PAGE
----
Effects of variable message signs for slippery road conditions on reported driver behaviour

Juha Luoma (Corresponding Author), Pirkko Rämä, Merja Penttinen, Virpi Anttila

Research output: Contribution to journalArticleScientificpeer-review

33 Citations (Scopus)

Abstract

A field study by Rämä and Kulmala (Rämä, P., Kulmala, R. (2000). Effects of variable message signs for slippery road conditions on driving speed and headways. Transportation Research, Part F, 3, 85–94.) showed that a variable message sign warning about slippery road conditions reduced the mean speed by 1–2 km/h. The study also showed that a variable message sign recommending a minimum headway between vehicles decreased the proportion of short headways. However, the signs may have other effects on driver behaviour besides those measurable in terms of speed and headway, and this study was designed to investigate such potential effects. In total, 114 drivers who had encountered the slippery road condition sign and 111 drivers who had encountered the sign showing recommended minimum headway in adverse road surface conditions were interviewed. The results suggested that these variable message signs do indeed have other effects, such as the refocusing of attention to seek cues on potential hazards, testing the slipperiness of the road, and more careful passing behaviour. On the other hand, the results suggested that driving speed and headway are essential variables with which many other variables correlate.

Original languageEnglish
Pages (from-to)75 - 84
Number of pages10
JournalTransportation Research Part F: Traffic Psychology and Behaviour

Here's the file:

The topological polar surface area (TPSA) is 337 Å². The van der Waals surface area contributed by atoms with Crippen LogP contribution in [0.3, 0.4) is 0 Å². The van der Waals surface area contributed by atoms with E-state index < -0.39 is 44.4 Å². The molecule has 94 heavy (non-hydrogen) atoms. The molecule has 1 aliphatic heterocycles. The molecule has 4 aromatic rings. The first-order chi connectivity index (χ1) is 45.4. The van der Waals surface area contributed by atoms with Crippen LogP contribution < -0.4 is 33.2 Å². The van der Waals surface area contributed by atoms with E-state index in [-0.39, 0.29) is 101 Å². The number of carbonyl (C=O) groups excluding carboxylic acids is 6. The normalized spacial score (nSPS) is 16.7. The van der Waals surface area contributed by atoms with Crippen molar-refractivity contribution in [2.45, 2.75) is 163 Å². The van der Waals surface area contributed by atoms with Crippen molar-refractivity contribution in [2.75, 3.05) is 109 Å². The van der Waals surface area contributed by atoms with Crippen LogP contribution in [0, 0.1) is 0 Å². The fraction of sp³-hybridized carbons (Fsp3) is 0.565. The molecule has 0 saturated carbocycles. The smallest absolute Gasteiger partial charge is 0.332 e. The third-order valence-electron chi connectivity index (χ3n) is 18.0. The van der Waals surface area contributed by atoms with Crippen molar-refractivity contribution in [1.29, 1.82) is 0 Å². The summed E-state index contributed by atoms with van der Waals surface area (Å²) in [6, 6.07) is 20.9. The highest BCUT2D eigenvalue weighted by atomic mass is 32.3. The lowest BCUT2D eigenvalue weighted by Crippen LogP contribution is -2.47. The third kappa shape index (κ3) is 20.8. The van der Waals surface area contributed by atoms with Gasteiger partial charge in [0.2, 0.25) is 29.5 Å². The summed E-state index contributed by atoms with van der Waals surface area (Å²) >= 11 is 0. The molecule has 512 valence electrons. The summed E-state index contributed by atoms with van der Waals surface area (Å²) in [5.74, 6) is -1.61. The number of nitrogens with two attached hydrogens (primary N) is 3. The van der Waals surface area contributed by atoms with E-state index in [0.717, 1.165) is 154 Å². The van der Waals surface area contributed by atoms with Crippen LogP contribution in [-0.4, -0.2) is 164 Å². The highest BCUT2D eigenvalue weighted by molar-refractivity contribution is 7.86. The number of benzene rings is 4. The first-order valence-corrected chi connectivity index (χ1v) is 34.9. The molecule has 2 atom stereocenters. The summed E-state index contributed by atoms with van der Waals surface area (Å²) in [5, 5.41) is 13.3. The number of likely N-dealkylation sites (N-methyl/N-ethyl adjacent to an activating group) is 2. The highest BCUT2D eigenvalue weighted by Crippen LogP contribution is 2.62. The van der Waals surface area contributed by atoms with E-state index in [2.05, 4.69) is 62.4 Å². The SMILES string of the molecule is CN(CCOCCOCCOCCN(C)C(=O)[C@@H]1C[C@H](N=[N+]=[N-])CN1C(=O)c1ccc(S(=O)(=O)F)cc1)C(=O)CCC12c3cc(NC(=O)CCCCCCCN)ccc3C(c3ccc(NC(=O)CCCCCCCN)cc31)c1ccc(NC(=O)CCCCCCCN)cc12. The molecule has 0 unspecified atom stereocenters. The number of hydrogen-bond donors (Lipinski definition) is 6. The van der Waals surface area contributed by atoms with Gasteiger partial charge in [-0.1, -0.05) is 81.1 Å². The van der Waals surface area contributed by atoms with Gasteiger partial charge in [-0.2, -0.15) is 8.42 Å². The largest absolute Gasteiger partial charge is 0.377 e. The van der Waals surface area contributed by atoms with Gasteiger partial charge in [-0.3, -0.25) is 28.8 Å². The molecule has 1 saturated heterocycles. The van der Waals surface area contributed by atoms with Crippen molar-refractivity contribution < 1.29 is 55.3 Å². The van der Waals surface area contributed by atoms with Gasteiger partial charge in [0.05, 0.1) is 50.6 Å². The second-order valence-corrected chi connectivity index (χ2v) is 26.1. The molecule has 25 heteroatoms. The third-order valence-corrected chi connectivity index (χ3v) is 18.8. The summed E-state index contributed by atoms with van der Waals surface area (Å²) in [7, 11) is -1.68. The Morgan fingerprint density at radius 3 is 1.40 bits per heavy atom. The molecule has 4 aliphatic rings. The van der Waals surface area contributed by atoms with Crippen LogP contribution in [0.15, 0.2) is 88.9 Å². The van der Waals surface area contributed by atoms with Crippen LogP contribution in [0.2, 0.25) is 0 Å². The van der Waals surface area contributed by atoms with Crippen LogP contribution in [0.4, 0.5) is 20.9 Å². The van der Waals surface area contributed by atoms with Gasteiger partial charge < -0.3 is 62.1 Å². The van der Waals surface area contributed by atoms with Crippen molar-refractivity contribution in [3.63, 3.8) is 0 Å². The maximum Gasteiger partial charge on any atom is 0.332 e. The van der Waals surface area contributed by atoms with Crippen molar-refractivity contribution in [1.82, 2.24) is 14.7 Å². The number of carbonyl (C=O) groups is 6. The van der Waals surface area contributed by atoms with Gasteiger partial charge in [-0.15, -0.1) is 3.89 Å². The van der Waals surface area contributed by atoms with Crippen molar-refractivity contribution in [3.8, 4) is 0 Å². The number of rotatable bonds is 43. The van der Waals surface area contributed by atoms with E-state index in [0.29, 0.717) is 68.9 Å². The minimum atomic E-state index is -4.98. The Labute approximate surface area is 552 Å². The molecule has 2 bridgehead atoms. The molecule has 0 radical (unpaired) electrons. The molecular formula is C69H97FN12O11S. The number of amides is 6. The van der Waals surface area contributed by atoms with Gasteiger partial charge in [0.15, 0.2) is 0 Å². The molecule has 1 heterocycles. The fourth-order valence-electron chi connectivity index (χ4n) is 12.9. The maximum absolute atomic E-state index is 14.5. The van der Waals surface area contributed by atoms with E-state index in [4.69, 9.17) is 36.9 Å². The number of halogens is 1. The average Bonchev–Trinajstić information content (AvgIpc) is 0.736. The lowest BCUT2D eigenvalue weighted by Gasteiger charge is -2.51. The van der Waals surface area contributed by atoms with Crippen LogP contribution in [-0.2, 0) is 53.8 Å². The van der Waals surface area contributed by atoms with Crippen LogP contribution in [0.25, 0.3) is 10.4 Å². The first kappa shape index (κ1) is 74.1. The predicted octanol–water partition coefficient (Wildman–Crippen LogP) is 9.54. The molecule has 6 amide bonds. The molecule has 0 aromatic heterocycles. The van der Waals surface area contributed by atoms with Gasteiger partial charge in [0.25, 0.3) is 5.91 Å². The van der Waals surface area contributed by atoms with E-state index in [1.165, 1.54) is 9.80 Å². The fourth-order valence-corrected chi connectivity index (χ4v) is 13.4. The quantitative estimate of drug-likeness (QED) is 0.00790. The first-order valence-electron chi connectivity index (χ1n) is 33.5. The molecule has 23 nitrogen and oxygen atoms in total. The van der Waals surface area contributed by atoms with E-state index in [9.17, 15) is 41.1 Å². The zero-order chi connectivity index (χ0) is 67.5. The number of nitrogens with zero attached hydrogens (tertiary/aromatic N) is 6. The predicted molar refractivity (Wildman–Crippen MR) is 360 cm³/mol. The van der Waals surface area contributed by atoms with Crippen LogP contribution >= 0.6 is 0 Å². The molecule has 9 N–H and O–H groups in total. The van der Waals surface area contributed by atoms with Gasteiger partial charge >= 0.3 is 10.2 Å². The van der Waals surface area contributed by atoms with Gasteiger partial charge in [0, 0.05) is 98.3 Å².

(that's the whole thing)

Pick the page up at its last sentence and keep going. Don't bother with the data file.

Volume3
Issue number2
DOIs
Publication statusPublished - 2000
MoE publication typeA1 Journal article-refereed

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Variable message signs
driver
road
Cues
Research
Hazards
Testing

Cite this

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title = "Effects of variable message signs for slippery road conditions on reported driver behaviour",
abstract = "A field study by R{\"a}m{\"a} and Kulmala (R{\"a}m{\"a}, P., Kulmala, R. (2000). Effects of variable message signs for slippery road conditions on driving speed and headways. Transportation Research, Part F, 3, 85–94.) showed that a variable message sign warning about slippery road conditions reduced the mean speed by 1–2 km/h. The study also showed that a variable message sign recommending a minimum headway between vehicles decreased the proportion of short headways. However, the signs may have other effects on driver behaviour besides those measurable in terms of speed and headway, and this study was designed to investigate such potential effects. In total, 114 drivers who had encountered the slippery road condition sign and 111 drivers who had encountered the sign showing recommended minimum headway in adverse road surface conditions were interviewed. The results suggested that these variable message signs do indeed have other effects, such as the refocusing of attention to seek cues on potential hazards, testing the slipperiness of the road, and more careful passing behaviour. On the other hand, the results suggested that driving speed and headway are essential variables with which many other variables correlate.",
author = "Juha Luoma and Pirkko R{\"a}m{\"a} and Merja Penttinen and Virpi Anttila",